What Are the Benefits of Learning WordPress?
Powering as it does over 64% of all sites using a known CMS, WordPress is a versatile software that allows you to create just about any variety of website you can imagine. That could be building an unassuming site with which to introduce yourself to the world, or it could be a multi-tentacled commercial site packed with information and even ecommerce possibilities.
WordPress can therefore be a useful skill for you to possess for your own personal use, or it can become a highly practical adjunct to your professional toolkit. Many companies require staff who can maintain WordPress sites; knowing how the CMS works will enable you to fill such a role. You can also delve deeper into WordPress and be able to create websites, perhaps as a freelancer, which can be a remunerative career with plenty of built-in freedom. Finally, if you really want to become an expert at using the system (and acquire some coding knowledge along the way), you can become a WordPress Developer who can profitably develop new themes and plugins for the system.
Read more about why you should learn WordPress.
People able to build WordPress sites can also become freelancers and create custom sites for clients using the building blocks the system makes available. You won’t be able to build thoroughly original sites (that does take some coding ability), but you can achieve so much with WordPress that clients probably won’t even notice that the site you created for them was done entirely with a CMS and no coding.
How to Learn WordPress
The most obvious way to learn WordPress is by attending a class in a brick-and-mortar school with a live teacher. That’s how you learned most of what you learned growing up, and nothing can compete with a live teacher to whom you can address questions when something doesn’t make sense. The 21st century, however, has brought into play the option of live online education, through which you become part of a virtual classroom and study with a live teacher, but in the comfort and convenience of your own space. Take a look at a listing of available WordPress classes and live online WordPress classes from which you can choose.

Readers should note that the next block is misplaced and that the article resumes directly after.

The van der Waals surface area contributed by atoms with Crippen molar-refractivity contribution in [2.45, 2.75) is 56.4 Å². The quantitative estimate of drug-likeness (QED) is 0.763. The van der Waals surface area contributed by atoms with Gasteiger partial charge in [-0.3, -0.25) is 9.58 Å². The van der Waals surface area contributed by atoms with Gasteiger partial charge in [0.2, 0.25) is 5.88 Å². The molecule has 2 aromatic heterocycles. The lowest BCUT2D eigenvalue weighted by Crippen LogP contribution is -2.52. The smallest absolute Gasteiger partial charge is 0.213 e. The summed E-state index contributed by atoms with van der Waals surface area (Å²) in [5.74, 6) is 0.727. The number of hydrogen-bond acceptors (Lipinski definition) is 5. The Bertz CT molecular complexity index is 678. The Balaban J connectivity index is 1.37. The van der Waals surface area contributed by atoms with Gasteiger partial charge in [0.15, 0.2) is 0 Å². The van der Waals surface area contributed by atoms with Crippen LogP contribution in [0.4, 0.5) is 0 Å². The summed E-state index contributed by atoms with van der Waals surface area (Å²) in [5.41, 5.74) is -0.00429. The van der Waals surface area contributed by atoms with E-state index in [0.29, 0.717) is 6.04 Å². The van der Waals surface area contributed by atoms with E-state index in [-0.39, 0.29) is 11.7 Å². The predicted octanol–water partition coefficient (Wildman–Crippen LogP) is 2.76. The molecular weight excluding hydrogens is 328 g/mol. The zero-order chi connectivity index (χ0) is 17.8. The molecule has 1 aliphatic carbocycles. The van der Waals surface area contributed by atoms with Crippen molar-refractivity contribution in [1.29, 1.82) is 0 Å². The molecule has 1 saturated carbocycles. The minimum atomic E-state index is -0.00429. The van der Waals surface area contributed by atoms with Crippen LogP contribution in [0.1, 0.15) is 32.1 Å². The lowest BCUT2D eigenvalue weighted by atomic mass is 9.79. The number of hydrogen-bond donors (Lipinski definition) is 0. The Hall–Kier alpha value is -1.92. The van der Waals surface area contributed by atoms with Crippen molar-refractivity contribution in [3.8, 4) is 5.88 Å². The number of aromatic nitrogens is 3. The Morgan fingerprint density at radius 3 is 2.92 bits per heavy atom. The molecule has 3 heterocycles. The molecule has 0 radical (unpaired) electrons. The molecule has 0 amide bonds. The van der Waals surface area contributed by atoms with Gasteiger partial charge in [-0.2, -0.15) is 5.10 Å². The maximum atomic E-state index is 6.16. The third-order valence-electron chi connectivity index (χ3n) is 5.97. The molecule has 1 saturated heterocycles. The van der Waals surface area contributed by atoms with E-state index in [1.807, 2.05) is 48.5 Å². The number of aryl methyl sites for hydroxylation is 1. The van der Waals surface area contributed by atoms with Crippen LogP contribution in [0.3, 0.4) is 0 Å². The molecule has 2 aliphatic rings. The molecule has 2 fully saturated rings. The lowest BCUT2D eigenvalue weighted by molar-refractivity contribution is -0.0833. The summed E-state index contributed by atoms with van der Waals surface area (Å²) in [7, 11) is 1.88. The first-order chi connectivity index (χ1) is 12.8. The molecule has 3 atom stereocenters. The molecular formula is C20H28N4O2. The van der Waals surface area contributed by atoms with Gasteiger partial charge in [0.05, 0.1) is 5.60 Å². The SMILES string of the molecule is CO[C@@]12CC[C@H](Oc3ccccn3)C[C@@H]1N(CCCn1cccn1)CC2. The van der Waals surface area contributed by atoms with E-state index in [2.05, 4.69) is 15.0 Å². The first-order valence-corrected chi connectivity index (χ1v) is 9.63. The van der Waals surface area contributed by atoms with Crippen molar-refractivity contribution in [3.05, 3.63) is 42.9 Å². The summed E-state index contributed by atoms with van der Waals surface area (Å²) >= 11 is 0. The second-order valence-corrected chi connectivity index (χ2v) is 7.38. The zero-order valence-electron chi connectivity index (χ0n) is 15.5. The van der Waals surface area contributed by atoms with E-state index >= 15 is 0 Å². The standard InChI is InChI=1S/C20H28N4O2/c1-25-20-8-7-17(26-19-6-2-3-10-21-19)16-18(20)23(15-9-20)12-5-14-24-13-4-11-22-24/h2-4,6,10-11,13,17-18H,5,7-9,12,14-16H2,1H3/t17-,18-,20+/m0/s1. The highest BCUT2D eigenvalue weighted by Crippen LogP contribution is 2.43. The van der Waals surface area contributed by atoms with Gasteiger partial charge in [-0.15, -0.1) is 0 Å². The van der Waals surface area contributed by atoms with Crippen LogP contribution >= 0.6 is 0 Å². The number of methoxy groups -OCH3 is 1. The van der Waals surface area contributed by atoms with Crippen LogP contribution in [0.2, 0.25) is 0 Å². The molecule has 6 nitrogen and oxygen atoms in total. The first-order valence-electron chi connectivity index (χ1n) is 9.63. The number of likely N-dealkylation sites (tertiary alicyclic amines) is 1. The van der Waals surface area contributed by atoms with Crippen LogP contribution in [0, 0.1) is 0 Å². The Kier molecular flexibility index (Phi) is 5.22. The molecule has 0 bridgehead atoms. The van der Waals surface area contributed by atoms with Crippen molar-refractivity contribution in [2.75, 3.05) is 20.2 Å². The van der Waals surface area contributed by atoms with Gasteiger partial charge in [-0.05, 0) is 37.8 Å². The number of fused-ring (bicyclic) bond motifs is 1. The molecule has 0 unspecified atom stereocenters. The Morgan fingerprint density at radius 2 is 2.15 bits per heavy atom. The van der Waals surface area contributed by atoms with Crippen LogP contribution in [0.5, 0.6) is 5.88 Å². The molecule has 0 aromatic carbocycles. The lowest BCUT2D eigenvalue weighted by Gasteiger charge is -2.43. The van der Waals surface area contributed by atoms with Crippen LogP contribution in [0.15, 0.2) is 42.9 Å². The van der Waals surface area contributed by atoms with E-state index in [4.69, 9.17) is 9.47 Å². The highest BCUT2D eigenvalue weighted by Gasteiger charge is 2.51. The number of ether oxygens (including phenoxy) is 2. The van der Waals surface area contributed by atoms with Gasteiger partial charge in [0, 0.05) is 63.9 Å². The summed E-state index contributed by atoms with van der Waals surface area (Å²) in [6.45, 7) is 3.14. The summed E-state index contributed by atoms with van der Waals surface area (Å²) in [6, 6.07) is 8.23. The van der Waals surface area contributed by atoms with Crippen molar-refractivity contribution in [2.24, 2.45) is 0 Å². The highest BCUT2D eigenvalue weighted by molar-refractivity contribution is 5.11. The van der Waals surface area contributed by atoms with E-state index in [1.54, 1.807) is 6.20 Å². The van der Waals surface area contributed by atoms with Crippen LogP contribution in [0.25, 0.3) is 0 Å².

If your impulse when you have to learn something is to get the book and study at your own pace, you should consider an on-demand online class. Also called asynchronous (as opposed to a class with a live teacher operating synchronously with the students) learning, this method furnishes students with a series of video lessons that they can follow at their own pace, and sometimes with a human being to oversee students’ progress through the course. Self-starters will find this an effective means of learning (it is also considerably more affordable than a live class.) More information about on-demand WordPress classes is to be had simply by clicking the preceding link.
A Brief History of WordPress
At the origins of WordPress lies dinosauric open-source blogging software called b2/cafelog. Matt Mullenweg, still a teenager at the time, was an avid amateur photographer in search of blogging software to show off the fruits of his labors with his camera. He settled on b2, which had been created by French developer Michel Valdrighi, partly because it was open-source, although it only had around 2000 users.
In 2002, Valdrighi (temporarily) fell off the edge of the Earth, leaving b2 without his (or any) stewardship. That led Mullenweg to post the suggestion on his blog that a fork in the b2 software be considered. In the software world, a fork is not unlike a fork in an actual road, which takes you off in a new and different direction. Another b2 user in the UK, Mike Little, answered Mullenweg that he would be interested in participating in such a fork, and, with that, the groundwork was laid for the creation of WordPress. (The name was the suggestion of a friend of Little’s.)
As it turned out, Mullenweg and Little weren’t the only ones forking b2, and, for a short period, a number of different versions were competing for spots on the evolutionary ladder. The matter was settled with the return of Valdrighi to the scene; he proclaimed only a few days before WordPress 0.7 made its first appearance that WordPress was to be the official successor to b2.
Forking the software had its problems. Valdrighi was apparently only learning PHP at the time he wrote b2, meaning that the code from which the newly formed WordPress community had to work was rudimentary and often idiosyncratic. On the plus side, Valdrigi’s code was also simple, which was much appreciated by newcomers to the project whose own programming backgrounds were far from extensive.